Deine Seite habe ich gelesen, und ich finde das super-spannend!!! Wie kommt es, das Du dich so viel mit Deutschland beschäftigst? Ja, es ist eine unglaubliche Geschichte, was passiert ist. Was mit uns allen auf der Welt passiert ist. Ich war damals in Berlin, zwar eher aus Zufall, aber was ich erlebt habe, wurde mir erst später wirklich bewußt.
    Viele Grüße.. Peter

  2. Die Zeit, die ich in Deutschland verbracht hatte einige der wichtigsten Zeiten meines Lebens. Es war mein erstes Mal weg von meiner Heimat als junger Mann, und es gab viele wichtige Erfahrungen für mich während dieser Zeit. Ich lebte mit einer deutschen Familie für kurze Zeit, und sie wurde zu meiner zweiten Familie. Ich liebte meine deutsche Familie sehr. Meine amerikanische Familie kam, um mich zu Weihnachten besuchen im Jahr 1976, und dies war ein sehr großes Ereignis in meinem Leben.

    Die Schrift, die ich tue in meinem Blog, hatte ihre Anfänge in Deutschland. Ich habe viele schöne Erinnerungen an meine Zeit dort, und ich war sehr traurig, als der Tag kam, Deutschland zu verlassen. Ich denke oft an jenen Tagen.

    Ich suche noch für meine Bilder, aber ich werde etwas darüber schreibe bald ….. Vielen Dank für Ihr Interesse ……. John H.

  3. Hi John,
    I never met or hear a story from the West side of the fence, you are the first one who’s talking about it as a private person with your own feelings.

    I saw numerous pictures of the painted walls on West Berlin side, people able to walk up to it but of course the East side was a bit different. I taught the west saw it as a unique place but nothing more. Nothing to talk about kind of accepting it and ‘punkt’ I am glad I was wrong.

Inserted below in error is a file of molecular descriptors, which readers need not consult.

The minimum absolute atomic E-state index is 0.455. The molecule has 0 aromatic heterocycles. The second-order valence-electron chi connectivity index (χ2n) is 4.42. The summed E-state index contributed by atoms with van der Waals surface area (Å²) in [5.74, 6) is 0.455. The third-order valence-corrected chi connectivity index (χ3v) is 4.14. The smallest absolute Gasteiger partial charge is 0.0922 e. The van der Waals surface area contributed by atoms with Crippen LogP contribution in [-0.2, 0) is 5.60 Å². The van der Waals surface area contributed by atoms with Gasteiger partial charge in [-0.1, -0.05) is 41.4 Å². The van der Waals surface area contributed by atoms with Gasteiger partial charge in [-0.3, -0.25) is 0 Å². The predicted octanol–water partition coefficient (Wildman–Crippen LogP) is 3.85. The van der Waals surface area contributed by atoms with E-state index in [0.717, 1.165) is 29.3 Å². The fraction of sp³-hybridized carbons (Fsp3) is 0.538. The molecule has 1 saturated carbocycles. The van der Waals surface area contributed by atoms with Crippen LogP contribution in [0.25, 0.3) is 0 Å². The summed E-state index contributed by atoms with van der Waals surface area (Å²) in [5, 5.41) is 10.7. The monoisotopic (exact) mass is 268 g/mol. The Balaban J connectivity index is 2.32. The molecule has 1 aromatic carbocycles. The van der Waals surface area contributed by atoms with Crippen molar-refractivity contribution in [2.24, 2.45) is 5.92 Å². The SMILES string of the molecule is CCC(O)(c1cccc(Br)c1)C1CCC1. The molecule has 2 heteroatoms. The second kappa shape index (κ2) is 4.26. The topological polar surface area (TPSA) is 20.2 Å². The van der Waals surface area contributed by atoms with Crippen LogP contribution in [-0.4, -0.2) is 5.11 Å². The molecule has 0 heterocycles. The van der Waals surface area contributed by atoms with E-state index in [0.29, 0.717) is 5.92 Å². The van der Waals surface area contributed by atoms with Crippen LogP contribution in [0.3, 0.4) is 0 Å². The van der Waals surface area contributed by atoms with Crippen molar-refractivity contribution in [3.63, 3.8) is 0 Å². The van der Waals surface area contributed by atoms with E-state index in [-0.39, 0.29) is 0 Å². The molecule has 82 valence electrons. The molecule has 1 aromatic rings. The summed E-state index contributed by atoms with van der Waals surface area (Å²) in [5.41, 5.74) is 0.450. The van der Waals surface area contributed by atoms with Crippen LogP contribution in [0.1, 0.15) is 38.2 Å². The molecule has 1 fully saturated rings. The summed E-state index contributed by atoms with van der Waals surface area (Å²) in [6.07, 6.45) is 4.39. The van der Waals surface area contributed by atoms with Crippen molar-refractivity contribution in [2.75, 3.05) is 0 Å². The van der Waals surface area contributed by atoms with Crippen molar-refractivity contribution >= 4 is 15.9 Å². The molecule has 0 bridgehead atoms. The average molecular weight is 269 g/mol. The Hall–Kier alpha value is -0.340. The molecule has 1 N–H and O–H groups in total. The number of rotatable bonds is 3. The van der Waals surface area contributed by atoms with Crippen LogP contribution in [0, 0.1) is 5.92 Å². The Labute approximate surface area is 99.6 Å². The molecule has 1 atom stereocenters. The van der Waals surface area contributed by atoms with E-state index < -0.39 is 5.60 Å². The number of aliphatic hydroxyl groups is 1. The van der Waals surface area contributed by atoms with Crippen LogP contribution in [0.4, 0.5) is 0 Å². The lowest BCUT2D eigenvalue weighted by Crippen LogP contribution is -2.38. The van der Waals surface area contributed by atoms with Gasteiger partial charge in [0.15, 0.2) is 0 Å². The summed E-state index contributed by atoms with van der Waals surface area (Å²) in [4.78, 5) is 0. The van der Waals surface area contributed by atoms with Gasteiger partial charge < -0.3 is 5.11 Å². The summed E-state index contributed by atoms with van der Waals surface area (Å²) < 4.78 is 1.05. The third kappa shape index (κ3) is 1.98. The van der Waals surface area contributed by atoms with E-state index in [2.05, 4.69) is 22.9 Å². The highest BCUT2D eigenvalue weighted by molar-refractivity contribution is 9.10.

As a Hungarian to me the wall meant a whole lot more, and Berlin was on my next scheduled place to visit after my return from Hong Kong in the spring of 1989. (I visited Hong Kong to see the place before the take over, because I was interested to see what will happen on my next visit how the place will look after the change, and I had a first hand knowledge what can become)

    Well, I visited the Wall last year, (as a long but never given up promise) and sad to say but I felt right home. Every story on the wall brought back my teenage memories, and to see the faces of the young people who died reminded me all the DDR teenagers I saw or met during the 1970’s in Hungary.

    So just let you know we had lots of feelings and story’s on the other side of the wall and thank you for sharing yours.

    Take care,

    1. Janos,

      I am so glad that you took the time to write to me and to let me know about your experiences “on the other side of the wall.” During those years when I was an American soldier on duty in West Germany, I had an intense interest in the lives of the people behind the wall. I studied every book I could find on East Germany, and spent two years actively engaged in monitoring communications along the border. My job as an analyst gave me access to some amazing experiences both in the monitoring and in the analysis of the way of life for those on the other side. I had the privilege of making friendships with the West German border guards, which permitted some socializing with their East German counterparts during repairs and activities along the fence. As a young twenty-two year old man, who learned about the wall in school, I had no idea how it would feel to actually experience these real-life scenarios, and it affected me profoundly.

      I am envious of your travels, and always wanted to actually stand in Berlin at the wall, but never got the opportunity. My own experiences were still fascinating and provoked deep respect for those on the other side of the wall.

      Thank you so much for communicating with me and for sharing your story.

      Warm regards….John H.

  4. I am apprehensive about posting a comment on this deeply personal experience of a soldier who had been there, yet I wish to leave an acknowledgment of the fact that I value this piece of reading so much. Thank you for sharing,

    1. Please accept my thanks for your visit and your comment. My service at the wall was a very important part of my time in the military, and I wanted to give it the attention it deserved and share my true feelings. You are kind to express your appreciation and I was glad to share. Please don’t be apprehensive whenever you visit. I am always glad to hear from the visitors and readers here!

      Regards…..John H.